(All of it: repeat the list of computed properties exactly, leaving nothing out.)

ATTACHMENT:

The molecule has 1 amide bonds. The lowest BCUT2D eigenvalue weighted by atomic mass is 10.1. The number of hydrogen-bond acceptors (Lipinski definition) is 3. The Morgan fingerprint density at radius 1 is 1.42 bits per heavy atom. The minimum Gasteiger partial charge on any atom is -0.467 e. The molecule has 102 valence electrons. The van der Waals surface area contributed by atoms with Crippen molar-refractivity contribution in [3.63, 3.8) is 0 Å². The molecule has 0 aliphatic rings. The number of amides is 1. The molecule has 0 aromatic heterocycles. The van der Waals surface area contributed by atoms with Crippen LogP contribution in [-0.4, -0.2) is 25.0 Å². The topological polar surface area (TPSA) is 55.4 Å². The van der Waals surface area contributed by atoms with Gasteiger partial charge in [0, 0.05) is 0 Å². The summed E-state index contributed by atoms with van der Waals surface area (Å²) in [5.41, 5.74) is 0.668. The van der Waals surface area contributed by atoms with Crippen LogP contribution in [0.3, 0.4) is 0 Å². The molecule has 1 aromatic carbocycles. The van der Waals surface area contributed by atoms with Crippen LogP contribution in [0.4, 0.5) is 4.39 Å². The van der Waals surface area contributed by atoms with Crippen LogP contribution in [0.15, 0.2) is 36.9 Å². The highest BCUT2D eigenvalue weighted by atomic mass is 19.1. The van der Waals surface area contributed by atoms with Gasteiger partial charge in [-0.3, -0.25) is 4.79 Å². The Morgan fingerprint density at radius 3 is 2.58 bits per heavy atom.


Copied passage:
The molecule has 1 amide bonds. The lowest BCUT2D eigenvalue weighted by atomic mass is 10.1. The number of hydrogen-bond acceptors (Lipinski definition) is 3. The Morgan fingerprint density at radius 1 is 1.42 bits per heavy atom. The minimum Gasteiger partial charge on any atom is -0.467 e. The molecule has 102 valence electrons. The van der Waals surface area contributed by atoms with Crippen molar-refractivity contribution in [3.63, 3.8) is 0 Å². The molecule has 0 aliphatic rings. The number of amides is 1. The molecule has 0 aromatic heterocycles. The van der Waals surface area contributed by atoms with Crippen LogP contribution in [-0.4, -0.2) is 25.0 Å². The topological polar surface area (TPSA) is 55.4 Å². The van der Waals surface area contributed by atoms with Gasteiger partial charge in [0, 0.05) is 0 Å². The summed E-state index contributed by atoms with van der Waals surface area (Å²) in [5.41, 5.74) is 0.668. The van der Waals surface area contributed by atoms with Crippen LogP contribution in [0.3, 0.4) is 0 Å². The molecule has 1 aromatic carbocycles. The van der Waals surface area contributed by atoms with Crippen LogP contribution in [0.4, 0.5) is 4.39 Å². The van der Waals surface area contributed by atoms with Crippen LogP contribution in [0.15, 0.2) is 36.9 Å². The highest BCUT2D eigenvalue weighted by atomic mass is 19.1. The van der Waals surface area contributed by atoms with Gasteiger partial charge in [-0.3, -0.25) is 4.79 Å². The Morgan fingerprint density at radius 3 is 2.58 bits per heavy atom.